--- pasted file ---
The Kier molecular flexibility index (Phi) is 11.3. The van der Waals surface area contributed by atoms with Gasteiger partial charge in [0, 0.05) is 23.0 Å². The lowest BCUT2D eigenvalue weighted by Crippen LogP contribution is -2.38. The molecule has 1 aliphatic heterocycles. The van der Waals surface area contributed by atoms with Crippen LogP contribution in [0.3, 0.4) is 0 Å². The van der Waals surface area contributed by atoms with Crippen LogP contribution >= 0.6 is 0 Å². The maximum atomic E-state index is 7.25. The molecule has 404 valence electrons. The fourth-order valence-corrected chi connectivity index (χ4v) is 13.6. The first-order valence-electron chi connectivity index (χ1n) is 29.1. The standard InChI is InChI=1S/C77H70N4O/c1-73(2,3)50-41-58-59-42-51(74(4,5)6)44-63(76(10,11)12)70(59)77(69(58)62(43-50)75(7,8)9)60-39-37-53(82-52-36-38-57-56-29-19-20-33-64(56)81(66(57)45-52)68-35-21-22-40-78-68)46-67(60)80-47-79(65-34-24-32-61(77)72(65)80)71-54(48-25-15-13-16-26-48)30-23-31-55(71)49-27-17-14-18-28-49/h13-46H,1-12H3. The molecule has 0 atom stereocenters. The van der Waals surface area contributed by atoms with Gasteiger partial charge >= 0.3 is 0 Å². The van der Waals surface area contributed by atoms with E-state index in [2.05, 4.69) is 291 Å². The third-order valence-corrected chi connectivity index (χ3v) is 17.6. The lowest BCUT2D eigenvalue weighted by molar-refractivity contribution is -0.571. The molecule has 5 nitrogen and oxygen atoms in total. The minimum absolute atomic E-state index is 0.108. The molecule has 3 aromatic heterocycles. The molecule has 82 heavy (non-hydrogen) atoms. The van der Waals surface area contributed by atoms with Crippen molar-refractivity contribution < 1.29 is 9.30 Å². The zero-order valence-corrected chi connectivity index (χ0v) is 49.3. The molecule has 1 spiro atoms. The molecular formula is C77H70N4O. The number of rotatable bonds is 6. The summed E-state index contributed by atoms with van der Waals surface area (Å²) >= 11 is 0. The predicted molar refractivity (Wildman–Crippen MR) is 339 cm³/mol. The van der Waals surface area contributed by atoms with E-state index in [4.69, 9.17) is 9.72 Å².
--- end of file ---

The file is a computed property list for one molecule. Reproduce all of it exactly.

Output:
The Kier molecular flexibility index (Phi) is 11.3. The van der Waals surface area contributed by atoms with Gasteiger partial charge in [0, 0.05) is 23.0 Å². The lowest BCUT2D eigenvalue weighted by Crippen LogP contribution is -2.38. The molecule has 1 aliphatic heterocycles. The van der Waals surface area contributed by atoms with Crippen LogP contribution in [0.3, 0.4) is 0 Å². The van der Waals surface area contributed by atoms with Crippen LogP contribution >= 0.6 is 0 Å². The maximum atomic E-state index is 7.25. The molecule has 404 valence electrons. The fourth-order valence-corrected chi connectivity index (χ4v) is 13.6. The first-order valence-electron chi connectivity index (χ1n) is 29.1. The standard InChI is InChI=1S/C77H70N4O/c1-73(2,3)50-41-58-59-42-51(74(4,5)6)44-63(76(10,11)12)70(59)77(69(58)62(43-50)75(7,8)9)60-39-37-53(82-52-36-38-57-56-29-19-20-33-64(56)81(66(57)45-52)68-35-21-22-40-78-68)46-67(60)80-47-79(65-34-24-32-61(77)72(65)80)71-54(48-25-15-13-16-26-48)30-23-31-55(71)49-27-17-14-18-28-49/h13-46H,1-12H3. The molecule has 0 atom stereocenters. The van der Waals surface area contributed by atoms with Gasteiger partial charge >= 0.3 is 0 Å². The van der Waals surface area contributed by atoms with E-state index in [2.05, 4.69) is 291 Å². The third-order valence-corrected chi connectivity index (χ3v) is 17.6. The lowest BCUT2D eigenvalue weighted by molar-refractivity contribution is -0.571. The molecule has 5 nitrogen and oxygen atoms in total. The minimum absolute atomic E-state index is 0.108. The molecule has 3 aromatic heterocycles. The molecule has 82 heavy (non-hydrogen) atoms. The van der Waals surface area contributed by atoms with Crippen molar-refractivity contribution < 1.29 is 9.30 Å². The zero-order valence-corrected chi connectivity index (χ0v) is 49.3. The molecule has 1 spiro atoms. The molecular formula is C77H70N4O. The number of rotatable bonds is 6. The summed E-state index contributed by atoms with van der Waals surface area (Å²) >= 11 is 0. The predicted molar refractivity (Wildman–Crippen MR) is 339 cm³/mol. The van der Waals surface area contributed by atoms with E-state index in [4.69, 9.17) is 9.72 Å².